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Tuesday, October 4, 2022
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Texas Congresswoman’s Bill Protecting Travel for Abortion to Receive Vote


Rep. Lizzie Fletcher, D-Texas, speaks to her constituents during a town hall meeting. | Image by Houston Chronicle

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The U.S. House of Representatives will vote Friday on a bill introduced by Rep. Lizzie Fletcher (D-Houston) that aims to “protect the right to travel for abortion.”

“Lawmakers in several states, including my home state of Texas, are now threatening to interfere with the constitutional right of Americans to travel freely and voluntarily within the United States for the purpose of obtaining abortion care,” Rep. Fletcher said in a press release.

The bill (H.B. 8297) is titled the Ensuring Access to Abortion Act of 2022 and is expected to pass through the House but face a stiffer challenge in the Senate. 

The text of the bill reads, “No person acting under color of State law, including any person who, by operation of a provision of State law, is permitted to implement or enforce State law, may prevent, restrict, or impede, or retaliate against” anyone involved in an abortion performed in a state where the procedure is legal.

Among the things that the bill aims to protect are: “a health care provider’s ability” to provide abortion; “any person or entity’s” ability to assist a health care provider in providing an abortion; “any person’s ability to travel across a State line” to obtain an abortion; and “any person’s or entity’s ability to assist another person traveling across a State line” to receive the procedure.

The proposed legislation would also protect the shipment of any drug approved by the Food and Drug Administration for the termination of a pregnancy. 

The bill copies the Texas Heartbeat Act’s mechanism for enforcement, as it prescribes that both U.S. attorneys general and “any person who is harmed by a violation” of any of the bill’s components can bring a civil lawsuit against the person or entity who committed the violation. 

The proposed legislation also includes a subsection stating that if a future court ruling strikes down one provision in the bill, it will not invalidate the other components of the bill. 

Since a Supreme Court opinion overturned Roe v. Wade last month, several businesses have announced they will help fund employees’ travel to other states to seek abortions. Tesla, Apple, Citibank, Chase, and Hewlett Packard Enterprise have all stated that they will cover costs for their employees to travel for abortions.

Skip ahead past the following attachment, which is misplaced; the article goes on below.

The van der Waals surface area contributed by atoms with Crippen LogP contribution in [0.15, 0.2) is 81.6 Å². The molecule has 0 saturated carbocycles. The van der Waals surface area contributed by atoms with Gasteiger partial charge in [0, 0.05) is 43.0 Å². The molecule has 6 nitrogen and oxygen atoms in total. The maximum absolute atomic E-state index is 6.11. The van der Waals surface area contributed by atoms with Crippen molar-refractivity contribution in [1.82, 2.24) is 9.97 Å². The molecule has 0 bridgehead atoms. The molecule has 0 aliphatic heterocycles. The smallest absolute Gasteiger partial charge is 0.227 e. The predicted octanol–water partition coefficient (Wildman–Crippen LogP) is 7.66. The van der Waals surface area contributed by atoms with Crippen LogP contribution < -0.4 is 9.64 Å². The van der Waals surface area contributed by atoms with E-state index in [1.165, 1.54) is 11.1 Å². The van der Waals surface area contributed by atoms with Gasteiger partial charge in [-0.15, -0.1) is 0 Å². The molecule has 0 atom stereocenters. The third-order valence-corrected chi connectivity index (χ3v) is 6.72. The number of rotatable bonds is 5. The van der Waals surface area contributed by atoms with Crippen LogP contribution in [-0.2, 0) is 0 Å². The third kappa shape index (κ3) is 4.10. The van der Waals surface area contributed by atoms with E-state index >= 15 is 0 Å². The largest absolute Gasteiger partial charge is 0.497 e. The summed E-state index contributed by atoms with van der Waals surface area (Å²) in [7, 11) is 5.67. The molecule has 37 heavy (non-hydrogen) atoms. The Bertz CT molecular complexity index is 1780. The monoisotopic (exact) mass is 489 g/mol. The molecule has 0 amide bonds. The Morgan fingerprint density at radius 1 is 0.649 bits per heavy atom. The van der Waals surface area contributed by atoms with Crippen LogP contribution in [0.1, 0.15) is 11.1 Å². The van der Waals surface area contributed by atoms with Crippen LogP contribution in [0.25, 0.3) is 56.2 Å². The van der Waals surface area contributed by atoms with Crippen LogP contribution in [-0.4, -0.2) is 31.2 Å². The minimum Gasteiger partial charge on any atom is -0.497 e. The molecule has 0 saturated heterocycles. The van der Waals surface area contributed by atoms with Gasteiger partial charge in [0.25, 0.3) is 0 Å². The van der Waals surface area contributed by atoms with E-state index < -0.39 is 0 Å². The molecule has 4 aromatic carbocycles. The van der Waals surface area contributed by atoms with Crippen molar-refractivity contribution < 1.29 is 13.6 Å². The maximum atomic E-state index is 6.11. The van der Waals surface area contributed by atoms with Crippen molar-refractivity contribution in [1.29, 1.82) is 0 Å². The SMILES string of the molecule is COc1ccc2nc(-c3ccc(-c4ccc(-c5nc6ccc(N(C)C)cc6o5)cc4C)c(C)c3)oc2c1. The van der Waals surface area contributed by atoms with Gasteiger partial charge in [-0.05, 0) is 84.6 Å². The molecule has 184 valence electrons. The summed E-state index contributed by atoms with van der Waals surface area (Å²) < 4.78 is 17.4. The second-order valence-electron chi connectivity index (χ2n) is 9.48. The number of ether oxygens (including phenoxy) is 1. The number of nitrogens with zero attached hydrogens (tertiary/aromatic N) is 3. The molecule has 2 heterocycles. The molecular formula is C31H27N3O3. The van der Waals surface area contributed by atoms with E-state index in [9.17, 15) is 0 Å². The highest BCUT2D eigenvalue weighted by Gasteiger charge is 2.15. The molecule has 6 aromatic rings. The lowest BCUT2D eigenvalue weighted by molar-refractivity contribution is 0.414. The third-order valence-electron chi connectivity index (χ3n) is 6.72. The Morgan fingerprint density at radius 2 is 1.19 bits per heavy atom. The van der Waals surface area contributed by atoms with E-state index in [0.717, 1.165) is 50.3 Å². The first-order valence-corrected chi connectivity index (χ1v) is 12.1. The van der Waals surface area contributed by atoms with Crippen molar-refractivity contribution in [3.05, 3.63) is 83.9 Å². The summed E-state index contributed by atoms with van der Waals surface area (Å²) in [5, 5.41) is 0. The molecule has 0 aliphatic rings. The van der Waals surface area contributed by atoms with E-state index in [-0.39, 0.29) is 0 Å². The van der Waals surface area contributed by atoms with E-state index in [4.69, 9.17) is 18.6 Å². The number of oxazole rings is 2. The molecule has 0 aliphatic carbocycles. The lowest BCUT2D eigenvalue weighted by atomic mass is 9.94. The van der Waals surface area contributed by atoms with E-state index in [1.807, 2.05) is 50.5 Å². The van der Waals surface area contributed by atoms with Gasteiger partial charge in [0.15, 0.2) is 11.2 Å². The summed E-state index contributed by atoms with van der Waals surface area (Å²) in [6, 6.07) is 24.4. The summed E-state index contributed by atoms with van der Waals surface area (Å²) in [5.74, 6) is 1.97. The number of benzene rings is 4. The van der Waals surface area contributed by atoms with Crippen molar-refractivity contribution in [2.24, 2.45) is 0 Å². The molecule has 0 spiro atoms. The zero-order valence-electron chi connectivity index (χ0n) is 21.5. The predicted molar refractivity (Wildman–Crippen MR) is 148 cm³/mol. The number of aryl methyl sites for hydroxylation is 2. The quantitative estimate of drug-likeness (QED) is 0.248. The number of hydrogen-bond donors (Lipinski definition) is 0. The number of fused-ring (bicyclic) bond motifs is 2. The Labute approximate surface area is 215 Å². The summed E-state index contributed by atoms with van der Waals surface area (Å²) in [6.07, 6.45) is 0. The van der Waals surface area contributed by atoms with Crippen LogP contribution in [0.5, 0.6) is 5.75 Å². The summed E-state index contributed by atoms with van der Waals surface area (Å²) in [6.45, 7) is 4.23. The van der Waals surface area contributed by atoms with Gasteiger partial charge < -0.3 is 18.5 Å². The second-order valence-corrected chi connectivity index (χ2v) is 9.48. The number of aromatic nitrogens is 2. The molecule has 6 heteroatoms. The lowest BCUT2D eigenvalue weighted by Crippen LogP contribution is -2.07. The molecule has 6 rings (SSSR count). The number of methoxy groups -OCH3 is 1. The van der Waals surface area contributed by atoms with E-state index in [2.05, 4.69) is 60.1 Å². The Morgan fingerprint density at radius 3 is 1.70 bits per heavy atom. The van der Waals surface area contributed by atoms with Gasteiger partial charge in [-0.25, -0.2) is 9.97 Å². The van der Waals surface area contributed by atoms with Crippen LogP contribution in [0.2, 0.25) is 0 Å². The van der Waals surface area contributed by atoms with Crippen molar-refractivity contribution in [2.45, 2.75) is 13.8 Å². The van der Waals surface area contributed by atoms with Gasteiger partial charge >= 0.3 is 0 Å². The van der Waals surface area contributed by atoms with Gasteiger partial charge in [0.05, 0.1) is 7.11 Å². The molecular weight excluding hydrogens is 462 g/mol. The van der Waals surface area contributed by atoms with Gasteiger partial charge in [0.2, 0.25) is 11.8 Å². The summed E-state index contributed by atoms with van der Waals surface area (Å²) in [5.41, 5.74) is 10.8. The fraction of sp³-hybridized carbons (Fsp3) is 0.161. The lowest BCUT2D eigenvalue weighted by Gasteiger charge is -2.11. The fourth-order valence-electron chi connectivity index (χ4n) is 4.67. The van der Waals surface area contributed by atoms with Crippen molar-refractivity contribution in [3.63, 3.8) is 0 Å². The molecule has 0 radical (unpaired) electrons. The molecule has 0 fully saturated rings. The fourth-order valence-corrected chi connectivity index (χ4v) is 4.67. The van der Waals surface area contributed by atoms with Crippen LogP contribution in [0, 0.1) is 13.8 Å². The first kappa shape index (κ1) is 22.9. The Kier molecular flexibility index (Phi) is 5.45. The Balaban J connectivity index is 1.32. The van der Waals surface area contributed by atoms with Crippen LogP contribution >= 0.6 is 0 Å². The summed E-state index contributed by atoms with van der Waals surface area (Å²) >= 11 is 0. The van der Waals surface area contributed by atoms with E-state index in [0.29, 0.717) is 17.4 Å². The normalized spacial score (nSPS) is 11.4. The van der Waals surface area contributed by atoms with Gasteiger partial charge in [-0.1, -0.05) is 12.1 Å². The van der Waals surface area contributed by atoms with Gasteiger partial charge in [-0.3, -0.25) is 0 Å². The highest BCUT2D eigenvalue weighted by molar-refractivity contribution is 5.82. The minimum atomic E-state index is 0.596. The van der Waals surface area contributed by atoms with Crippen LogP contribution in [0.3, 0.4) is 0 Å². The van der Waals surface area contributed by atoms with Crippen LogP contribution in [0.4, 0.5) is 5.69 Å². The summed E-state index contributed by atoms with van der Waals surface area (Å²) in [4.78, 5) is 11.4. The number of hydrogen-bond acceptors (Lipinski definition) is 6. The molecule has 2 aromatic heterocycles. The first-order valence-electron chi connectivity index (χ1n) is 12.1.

In response to one such announcement, the Texas Freedom Caucus sent a letter last week to Dallas law firm Sidley Austin LLP saying the firm was “exposing itself and each of its partners to felony criminal prosecution and disbarment” for reimbursing travel costs of employees who “leave Texas to murder their unborn children.”

The letter pointed to a 1925 state law currently in effect which bans “furnishing the means” for an abortion. The caucus also wrote that it plans to push legislation next session that would prohibit employers in Texas from paying for their employees to receive elective abortions or reimbursing them for abortion-related expenses, regardless of where the abortion occurs.

Texas Attorney General Ken Paxton has yet to publicly state his opinion on whether aiding in travel for abortion is forbidden by either the 1925 state law in effect or by the “trigger law” banning abortion that is set to take effect 30 days after the high court issues its official judgment.

However, in court filings in a case to defend Texas’ previous ban on abortions after six weeks of pregnancy, Paxton cited the number of Texans traveling to other states to seek abortions as evidence that the law was “stimulating” interstate commerce.

Meanwhile, the group Texas Right to Life said encouraging pregnant women to travel out of state to receive an abortion is a form of exploitation by the pro-abortion movement.

“The abortion industry wants to spread the violence of abortion anywhere and everywhere. Abortion groups only care about money, and thus, they exploit pregnant women and send them out of state instead of helping them thrive here in their own communities,” said Kim Schwartz, the organization’s director of media and communication.

“The Pro-Life movement … realize[s] that our work doesn’t end just by making our own state Pro-Life; we must expand our efforts everywhere so that preborn children are safe from the violence of abortion,” she added.

Paxton did not respond to The Dallas Express’ requests for comment on Thursday.

At least one Supreme Court justice who voted to overturn Roe last month indicated the ruling did not allow states to restrict travel.

“Some of the other abortion-related legal questions raised by today’s decision are not especially difficult as a constitutional matter,” Justice Brett Kavanaugh wrote in his concurring opinion. “For example, may a state bar a resident of that state from traveling to another state to obtain an abortion? In my view, the answer is no based on the constitutional right to interstate travel.”   

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